Possibly Norway’s first haunted house movie, The House has many things laid before its feet and picks some of them up.
After having directed music videos, shorts, underground cult films and worked as a prop guy on mainstream movies and TV, Reinert Kiil has now “grown up” with his first theatrical directorial feature, the ghost thriller The House. Written by Kiil and Jan Helge Lillevik, the movie is about three soldiers in occupied Norway during WW2; two German soldiers and a Norwegian prisoner are caught in too much snow, but luckily they find an empty house to take shelter in. The house turns out to be anything but safe, and something is definitely not as it should be. The trio tries to cope with things they see, think they see and hear, while going more or less insane. The senior German officer tries to keep things together, but he is also affected.
Even though The House is shown in 70 theatres across Norway, it is still a low budget movie from an underground director. Have no expectations about armies of Nazi soldiers, exploding tanks and pea soup bursting out of possessed little girls. The House is a small, low key ghost movie focusing on characters and their perceptions and mental (in)stabilities. While the latter is a solid Scandinavian tradition, here it is taken into a new context of a haunted house during war, which opens up a few interesting possibilities. Does the film use everything that is laid before its feet? The closed space, the special ramifications of war, the freezing winter, the backstory of the exorcised girl, the ambiguous emotions of soldiers.
No, not all of it. And yes, but in a somewhat overcooked way.
Reinert Kiil knows a lot about movies, and I am sure he knows a lot about making movies too. His high ambitions are clearly on display. However, the execution of The House is ultimately too weak when taking aim at the classic scary house genre. You have seen it all before, and even though the story is solid, it’s also a bit covered in dust. Just like old houses. Doors slam, the radio mysteriously switches itself on, and something or someone is hiding in a closet. It’s dark and cold outside so you can’t leave the house easily. Those two things are the main carriers of the movie, and two is too little. Events repeat, and things start to loose plausibility quite fast. It’s difficult to buy why the trio can’t make their way from the house; there’s no storm outside, and any farm, even forest farms in the 1940s, had roads or paths leading to them. What I do buy is that stressed soldiers are easy targets for ghosts, and if I only have to pay one dollar I also buy that when you chase a ghost, you point your gun at it, even though it won’t help. The overall premise in the movie is not completely wrong, but the ways and solutions and the levels are not enough.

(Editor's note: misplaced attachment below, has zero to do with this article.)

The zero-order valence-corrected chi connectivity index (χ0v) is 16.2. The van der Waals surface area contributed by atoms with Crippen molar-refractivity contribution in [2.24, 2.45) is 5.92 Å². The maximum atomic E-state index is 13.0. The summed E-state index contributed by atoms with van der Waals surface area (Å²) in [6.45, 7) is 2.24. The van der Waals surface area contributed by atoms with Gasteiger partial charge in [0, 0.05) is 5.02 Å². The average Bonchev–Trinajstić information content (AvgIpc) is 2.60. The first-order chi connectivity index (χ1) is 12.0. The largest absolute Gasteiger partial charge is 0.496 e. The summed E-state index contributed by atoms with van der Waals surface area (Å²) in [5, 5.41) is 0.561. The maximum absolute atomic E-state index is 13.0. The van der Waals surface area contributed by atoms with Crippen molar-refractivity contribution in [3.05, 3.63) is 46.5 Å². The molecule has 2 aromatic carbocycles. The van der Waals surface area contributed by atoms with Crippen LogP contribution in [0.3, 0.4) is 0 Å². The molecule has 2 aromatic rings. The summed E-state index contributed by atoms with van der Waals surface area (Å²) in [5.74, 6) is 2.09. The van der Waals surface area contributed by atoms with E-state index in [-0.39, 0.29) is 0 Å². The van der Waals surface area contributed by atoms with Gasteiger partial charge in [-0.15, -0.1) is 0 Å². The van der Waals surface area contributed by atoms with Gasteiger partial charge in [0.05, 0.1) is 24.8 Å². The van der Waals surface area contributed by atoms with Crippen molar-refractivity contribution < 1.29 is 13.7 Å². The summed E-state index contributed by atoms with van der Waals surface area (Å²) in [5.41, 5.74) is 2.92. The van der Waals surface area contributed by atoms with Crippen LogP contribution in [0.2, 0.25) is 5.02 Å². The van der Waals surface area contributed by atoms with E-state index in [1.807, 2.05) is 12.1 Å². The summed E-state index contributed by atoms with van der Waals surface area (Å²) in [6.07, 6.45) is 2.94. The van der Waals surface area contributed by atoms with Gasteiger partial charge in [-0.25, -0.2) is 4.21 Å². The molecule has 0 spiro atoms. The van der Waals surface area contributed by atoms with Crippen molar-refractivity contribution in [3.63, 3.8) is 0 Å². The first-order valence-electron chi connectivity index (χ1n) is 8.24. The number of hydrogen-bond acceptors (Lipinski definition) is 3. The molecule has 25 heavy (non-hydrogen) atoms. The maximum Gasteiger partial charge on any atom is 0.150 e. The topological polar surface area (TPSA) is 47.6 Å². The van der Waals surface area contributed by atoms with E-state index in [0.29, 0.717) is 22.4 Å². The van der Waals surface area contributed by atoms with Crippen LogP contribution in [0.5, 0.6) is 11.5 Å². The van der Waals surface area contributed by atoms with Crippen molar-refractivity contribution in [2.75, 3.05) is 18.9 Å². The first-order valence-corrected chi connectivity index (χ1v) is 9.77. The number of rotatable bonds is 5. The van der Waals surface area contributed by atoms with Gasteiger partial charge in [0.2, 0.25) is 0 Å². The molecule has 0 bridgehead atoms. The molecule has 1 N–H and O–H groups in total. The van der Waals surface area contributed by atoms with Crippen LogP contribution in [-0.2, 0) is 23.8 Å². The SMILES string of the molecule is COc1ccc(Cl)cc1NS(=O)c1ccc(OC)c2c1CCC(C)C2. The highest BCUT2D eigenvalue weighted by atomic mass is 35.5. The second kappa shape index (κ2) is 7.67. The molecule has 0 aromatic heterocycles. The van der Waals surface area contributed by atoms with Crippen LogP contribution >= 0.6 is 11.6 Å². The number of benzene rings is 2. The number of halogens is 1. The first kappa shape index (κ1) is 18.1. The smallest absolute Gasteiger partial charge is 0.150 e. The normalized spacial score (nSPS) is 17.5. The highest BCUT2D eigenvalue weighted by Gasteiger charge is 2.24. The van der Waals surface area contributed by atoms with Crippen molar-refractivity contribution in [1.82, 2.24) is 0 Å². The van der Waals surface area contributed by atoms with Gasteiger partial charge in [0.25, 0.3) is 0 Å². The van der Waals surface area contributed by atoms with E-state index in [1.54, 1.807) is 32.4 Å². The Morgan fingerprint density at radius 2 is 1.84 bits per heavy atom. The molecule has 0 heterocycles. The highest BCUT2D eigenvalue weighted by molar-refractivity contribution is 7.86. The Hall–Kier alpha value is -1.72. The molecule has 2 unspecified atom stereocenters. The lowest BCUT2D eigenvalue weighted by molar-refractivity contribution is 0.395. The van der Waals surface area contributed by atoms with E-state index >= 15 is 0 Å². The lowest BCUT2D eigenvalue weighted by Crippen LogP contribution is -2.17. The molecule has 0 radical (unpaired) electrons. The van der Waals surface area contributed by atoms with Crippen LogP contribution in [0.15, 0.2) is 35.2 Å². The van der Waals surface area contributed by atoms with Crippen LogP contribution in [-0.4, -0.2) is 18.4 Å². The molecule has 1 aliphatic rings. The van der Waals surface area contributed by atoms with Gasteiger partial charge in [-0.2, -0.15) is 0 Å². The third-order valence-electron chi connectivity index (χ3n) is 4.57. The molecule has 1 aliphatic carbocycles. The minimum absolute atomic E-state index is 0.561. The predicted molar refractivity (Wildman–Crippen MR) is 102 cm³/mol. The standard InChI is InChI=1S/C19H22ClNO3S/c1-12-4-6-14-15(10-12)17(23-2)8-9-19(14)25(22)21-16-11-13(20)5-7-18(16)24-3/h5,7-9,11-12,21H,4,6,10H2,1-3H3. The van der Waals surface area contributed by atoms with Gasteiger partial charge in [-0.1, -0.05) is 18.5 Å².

There are other annoying things; did German soldiers really speak English well in the 40s? Maybe. Maybe not. The movie is also very dark; it takes place mostly at night, and even though there seem to be plenty of lamps inside the house, most rooms are darkly lit, to the extent that you sometimes almost can’t see anything. The Norwegian character is surprisingly poorly written. We know almost nothing about him. Are we supposed to root for him just because he’s a Norwegian prisoner? On the other hand, the two German soldiers are more fleshed out. Most Nazi soldiers were probably not entirely bad, such as Jurgen Kreiner and Andreas Fleiss here. They’re real people, and they’re the part of the script that isn’t cracking up. This is more mature film-making than one perhaps expects from sleaze director Kiil, and something that fits the movie better than pure evil Nazi machines.
The flaw that really disturbs my enjoyment is the constant over-use of “scary” music. The music is quite good on its own, but the problem is that the score tells when you’re supposed to feel fear and anticipation, in stead of supporting a notion already placed in you by images, acting, plot and build-up. You are always told a few seconds in advance that something scary is going to happen. It could be a shadow in the corner or a pot of stew on the stove. Nothing that would scare soldiers, or a kid, unless you have loud scary music. Add quite a few jumpscares to this and you have a tedious roster of effects.
Perhaps I just don’t like slower, spooky, atmospheric movies then. No, I love The Shining and The Changeling, and enjoy Lake of the Dead any day, to keep it Norwegian. Kiil has included many right things in his movie, such as not showing the ghost too much, and keeping the story within a closed location. The mix of Nazis, ghosts and demons is tantalizing, and quite original in a Norwegian context. I also like that 98% of the dialogue is in German. A few words is uttered in Norwegian and English, but don’t let all the German scare you (haha!) – it adds much needed credibility.
The House is definitely by the book, but sometimes the book was not better than the movie.
Rated 4 of 10.
Directed by Reinert Kiil.